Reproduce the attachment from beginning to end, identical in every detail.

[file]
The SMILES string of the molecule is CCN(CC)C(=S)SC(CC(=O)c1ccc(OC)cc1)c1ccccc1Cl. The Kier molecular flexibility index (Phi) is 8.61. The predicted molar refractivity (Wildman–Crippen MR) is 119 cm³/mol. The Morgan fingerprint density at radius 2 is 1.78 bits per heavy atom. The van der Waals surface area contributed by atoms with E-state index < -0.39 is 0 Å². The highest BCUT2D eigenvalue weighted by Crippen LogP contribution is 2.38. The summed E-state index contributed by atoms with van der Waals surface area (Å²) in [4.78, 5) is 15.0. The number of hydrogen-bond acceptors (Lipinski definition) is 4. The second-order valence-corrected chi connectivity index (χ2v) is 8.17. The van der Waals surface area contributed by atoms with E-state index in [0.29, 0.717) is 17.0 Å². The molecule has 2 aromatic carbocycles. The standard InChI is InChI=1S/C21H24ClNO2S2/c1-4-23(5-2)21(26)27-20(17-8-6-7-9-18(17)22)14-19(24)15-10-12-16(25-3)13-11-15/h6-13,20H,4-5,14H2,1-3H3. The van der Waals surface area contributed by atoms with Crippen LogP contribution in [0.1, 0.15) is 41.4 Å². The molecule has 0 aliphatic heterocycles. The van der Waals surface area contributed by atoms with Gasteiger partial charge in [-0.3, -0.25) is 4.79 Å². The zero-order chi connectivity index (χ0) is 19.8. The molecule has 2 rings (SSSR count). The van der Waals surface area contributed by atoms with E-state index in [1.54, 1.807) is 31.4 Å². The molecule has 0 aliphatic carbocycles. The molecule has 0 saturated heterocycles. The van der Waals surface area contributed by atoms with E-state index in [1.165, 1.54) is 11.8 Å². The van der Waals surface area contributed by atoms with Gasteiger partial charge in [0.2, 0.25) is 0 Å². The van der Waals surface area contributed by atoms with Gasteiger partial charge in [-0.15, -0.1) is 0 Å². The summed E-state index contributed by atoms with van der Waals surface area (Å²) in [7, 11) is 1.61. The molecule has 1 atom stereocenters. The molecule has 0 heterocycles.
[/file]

The SMILES string of the molecule is CCN(CC)C(=S)SC(CC(=O)c1ccc(OC)cc1)c1ccccc1Cl. The Kier molecular flexibility index (Phi) is 8.61. The predicted molar refractivity (Wildman–Crippen MR) is 119 cm³/mol. The Morgan fingerprint density at radius 2 is 1.78 bits per heavy atom. The van der Waals surface area contributed by atoms with E-state index < -0.39 is 0 Å². The highest BCUT2D eigenvalue weighted by Crippen LogP contribution is 2.38. The summed E-state index contributed by atoms with van der Waals surface area (Å²) in [4.78, 5) is 15.0. The number of hydrogen-bond acceptors (Lipinski definition) is 4. The second-order valence-corrected chi connectivity index (χ2v) is 8.17. The van der Waals surface area contributed by atoms with E-state index in [0.29, 0.717) is 17.0 Å². The molecule has 2 aromatic carbocycles. The standard InChI is InChI=1S/C21H24ClNO2S2/c1-4-23(5-2)21(26)27-20(17-8-6-7-9-18(17)22)14-19(24)15-10-12-16(25-3)13-11-15/h6-13,20H,4-5,14H2,1-3H3. The van der Waals surface area contributed by atoms with Crippen LogP contribution in [0.1, 0.15) is 41.4 Å². The molecule has 0 aliphatic heterocycles. The van der Waals surface area contributed by atoms with Gasteiger partial charge in [-0.3, -0.25) is 4.79 Å². The zero-order chi connectivity index (χ0) is 19.8. The molecule has 2 rings (SSSR count). The van der Waals surface area contributed by atoms with E-state index in [1.54, 1.807) is 31.4 Å². The molecule has 0 aliphatic carbocycles. The molecule has 0 saturated heterocycles. The van der Waals surface area contributed by atoms with E-state index in [1.165, 1.54) is 11.8 Å². The van der Waals surface area contributed by atoms with Gasteiger partial charge in [0.2, 0.25) is 0 Å². The van der Waals surface area contributed by atoms with Gasteiger partial charge in [-0.15, -0.1) is 0 Å². The summed E-state index contributed by atoms with van der Waals surface area (Å²) in [7, 11) is 1.61. The molecule has 1 atom stereocenters. The molecule has 0 heterocycles.